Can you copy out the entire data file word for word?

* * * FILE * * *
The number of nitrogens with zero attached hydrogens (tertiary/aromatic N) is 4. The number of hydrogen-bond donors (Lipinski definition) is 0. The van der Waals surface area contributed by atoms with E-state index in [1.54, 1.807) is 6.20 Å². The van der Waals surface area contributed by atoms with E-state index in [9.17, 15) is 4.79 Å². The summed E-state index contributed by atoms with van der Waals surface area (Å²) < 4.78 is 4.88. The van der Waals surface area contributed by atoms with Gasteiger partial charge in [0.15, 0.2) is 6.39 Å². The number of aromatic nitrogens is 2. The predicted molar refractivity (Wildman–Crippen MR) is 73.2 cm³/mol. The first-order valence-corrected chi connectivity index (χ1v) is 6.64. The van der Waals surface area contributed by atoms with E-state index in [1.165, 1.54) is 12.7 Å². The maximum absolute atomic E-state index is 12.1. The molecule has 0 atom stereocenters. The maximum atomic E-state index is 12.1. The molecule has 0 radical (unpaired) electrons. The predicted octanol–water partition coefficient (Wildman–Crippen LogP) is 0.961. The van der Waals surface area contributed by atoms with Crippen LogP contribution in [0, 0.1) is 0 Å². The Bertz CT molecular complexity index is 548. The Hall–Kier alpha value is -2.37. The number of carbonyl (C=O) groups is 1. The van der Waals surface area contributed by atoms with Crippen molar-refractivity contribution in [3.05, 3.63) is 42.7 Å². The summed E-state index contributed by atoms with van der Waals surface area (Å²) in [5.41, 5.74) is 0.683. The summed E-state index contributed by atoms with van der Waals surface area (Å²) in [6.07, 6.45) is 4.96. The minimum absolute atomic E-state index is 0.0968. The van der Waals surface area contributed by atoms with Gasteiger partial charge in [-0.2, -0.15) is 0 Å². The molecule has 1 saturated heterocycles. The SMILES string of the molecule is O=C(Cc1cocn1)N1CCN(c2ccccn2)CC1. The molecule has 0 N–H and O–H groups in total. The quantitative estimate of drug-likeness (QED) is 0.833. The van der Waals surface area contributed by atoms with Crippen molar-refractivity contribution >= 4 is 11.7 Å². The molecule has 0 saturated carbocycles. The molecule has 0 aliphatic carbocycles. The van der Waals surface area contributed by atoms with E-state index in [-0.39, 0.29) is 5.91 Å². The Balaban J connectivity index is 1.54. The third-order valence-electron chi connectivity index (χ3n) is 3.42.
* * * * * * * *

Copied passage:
The number of nitrogens with zero attached hydrogens (tertiary/aromatic N) is 4. The number of hydrogen-bond donors (Lipinski definition) is 0. The van der Waals surface area contributed by atoms with E-state index in [1.54, 1.807) is 6.20 Å². The van der Waals surface area contributed by atoms with E-state index in [9.17, 15) is 4.79 Å². The summed E-state index contributed by atoms with van der Waals surface area (Å²) < 4.78 is 4.88. The van der Waals surface area contributed by atoms with Gasteiger partial charge in [0.15, 0.2) is 6.39 Å². The number of aromatic nitrogens is 2. The predicted molar refractivity (Wildman–Crippen MR) is 73.2 cm³/mol. The first-order valence-corrected chi connectivity index (χ1v) is 6.64. The van der Waals surface area contributed by atoms with E-state index in [1.165, 1.54) is 12.7 Å². The maximum absolute atomic E-state index is 12.1. The molecule has 0 atom stereocenters. The maximum atomic E-state index is 12.1. The molecule has 0 radical (unpaired) electrons. The predicted octanol–water partition coefficient (Wildman–Crippen LogP) is 0.961. The van der Waals surface area contributed by atoms with Crippen LogP contribution in [0, 0.1) is 0 Å². The Bertz CT molecular complexity index is 548. The Hall–Kier alpha value is -2.37. The number of carbonyl (C=O) groups is 1. The van der Waals surface area contributed by atoms with Crippen molar-refractivity contribution in [3.05, 3.63) is 42.7 Å². The summed E-state index contributed by atoms with van der Waals surface area (Å²) in [5.41, 5.74) is 0.683. The summed E-state index contributed by atoms with van der Waals surface area (Å²) in [6.07, 6.45) is 4.96. The minimum absolute atomic E-state index is 0.0968. The van der Waals surface area contributed by atoms with Gasteiger partial charge in [-0.2, -0.15) is 0 Å². The molecule has 1 saturated heterocycles. The SMILES string of the molecule is O=C(Cc1cocn1)N1CCN(c2ccccn2)CC1. The molecule has 0 N–H and O–H groups in total. The quantitative estimate of drug-likeness (QED) is 0.833. The van der Waals surface area contributed by atoms with Crippen molar-refractivity contribution >= 4 is 11.7 Å². The molecule has 0 saturated carbocycles. The molecule has 0 aliphatic carbocycles. The van der Waals surface area contributed by atoms with E-state index in [-0.39, 0.29) is 5.91 Å². The Balaban J connectivity index is 1.54. The third-order valence-electron chi connectivity index (χ3n) is 3.42.